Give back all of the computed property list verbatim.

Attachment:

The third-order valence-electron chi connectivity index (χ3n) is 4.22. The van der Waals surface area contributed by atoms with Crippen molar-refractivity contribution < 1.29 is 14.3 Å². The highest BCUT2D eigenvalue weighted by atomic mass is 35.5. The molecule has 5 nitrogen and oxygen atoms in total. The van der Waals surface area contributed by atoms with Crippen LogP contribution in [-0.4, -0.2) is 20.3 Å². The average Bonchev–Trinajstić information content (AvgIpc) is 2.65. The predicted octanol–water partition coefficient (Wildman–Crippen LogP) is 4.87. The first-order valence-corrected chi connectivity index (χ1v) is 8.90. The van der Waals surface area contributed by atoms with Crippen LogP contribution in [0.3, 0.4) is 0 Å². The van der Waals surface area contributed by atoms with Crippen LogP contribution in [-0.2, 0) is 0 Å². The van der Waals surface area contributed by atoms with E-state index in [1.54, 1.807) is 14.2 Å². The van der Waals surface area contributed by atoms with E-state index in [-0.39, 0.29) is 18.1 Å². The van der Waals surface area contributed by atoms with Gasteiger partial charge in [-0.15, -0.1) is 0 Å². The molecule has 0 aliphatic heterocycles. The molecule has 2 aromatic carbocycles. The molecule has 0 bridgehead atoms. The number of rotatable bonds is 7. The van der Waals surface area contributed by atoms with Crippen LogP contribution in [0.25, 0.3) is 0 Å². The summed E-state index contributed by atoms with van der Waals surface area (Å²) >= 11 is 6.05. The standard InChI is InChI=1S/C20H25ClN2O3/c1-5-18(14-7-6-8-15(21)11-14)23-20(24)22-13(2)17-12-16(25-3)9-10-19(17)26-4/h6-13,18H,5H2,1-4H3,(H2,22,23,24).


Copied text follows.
The third-order valence-electron chi connectivity index (χ3n) is 4.22. The van der Waals surface area contributed by atoms with Crippen molar-refractivity contribution < 1.29 is 14.3 Å². The highest BCUT2D eigenvalue weighted by atomic mass is 35.5. The molecule has 5 nitrogen and oxygen atoms in total. The van der Waals surface area contributed by atoms with Crippen LogP contribution in [-0.4, -0.2) is 20.3 Å². The average Bonchev–Trinajstić information content (AvgIpc) is 2.65. The predicted octanol–water partition coefficient (Wildman–Crippen LogP) is 4.87. The first-order valence-corrected chi connectivity index (χ1v) is 8.90. The van der Waals surface area contributed by atoms with Crippen LogP contribution in [0.3, 0.4) is 0 Å². The van der Waals surface area contributed by atoms with Crippen LogP contribution in [-0.2, 0) is 0 Å². The van der Waals surface area contributed by atoms with E-state index in [1.54, 1.807) is 14.2 Å². The van der Waals surface area contributed by atoms with E-state index in [-0.39, 0.29) is 18.1 Å². The van der Waals surface area contributed by atoms with Gasteiger partial charge in [-0.15, -0.1) is 0 Å². The molecule has 0 aliphatic heterocycles. The molecule has 2 aromatic carbocycles. The molecule has 0 bridgehead atoms. The number of rotatable bonds is 7. The van der Waals surface area contributed by atoms with Crippen LogP contribution in [0.25, 0.3) is 0 Å². The summed E-state index contributed by atoms with van der Waals surface area (Å²) >= 11 is 6.05. The standard InChI is InChI=1S/C20H25ClN2O3/c1-5-18(14-7-6-8-15(21)11-14)23-20(24)22-13(2)17-12-16(25-3)9-10-19(17)26-4/h6-13,18H,5H2,1-4H3,(H2,22,23,24).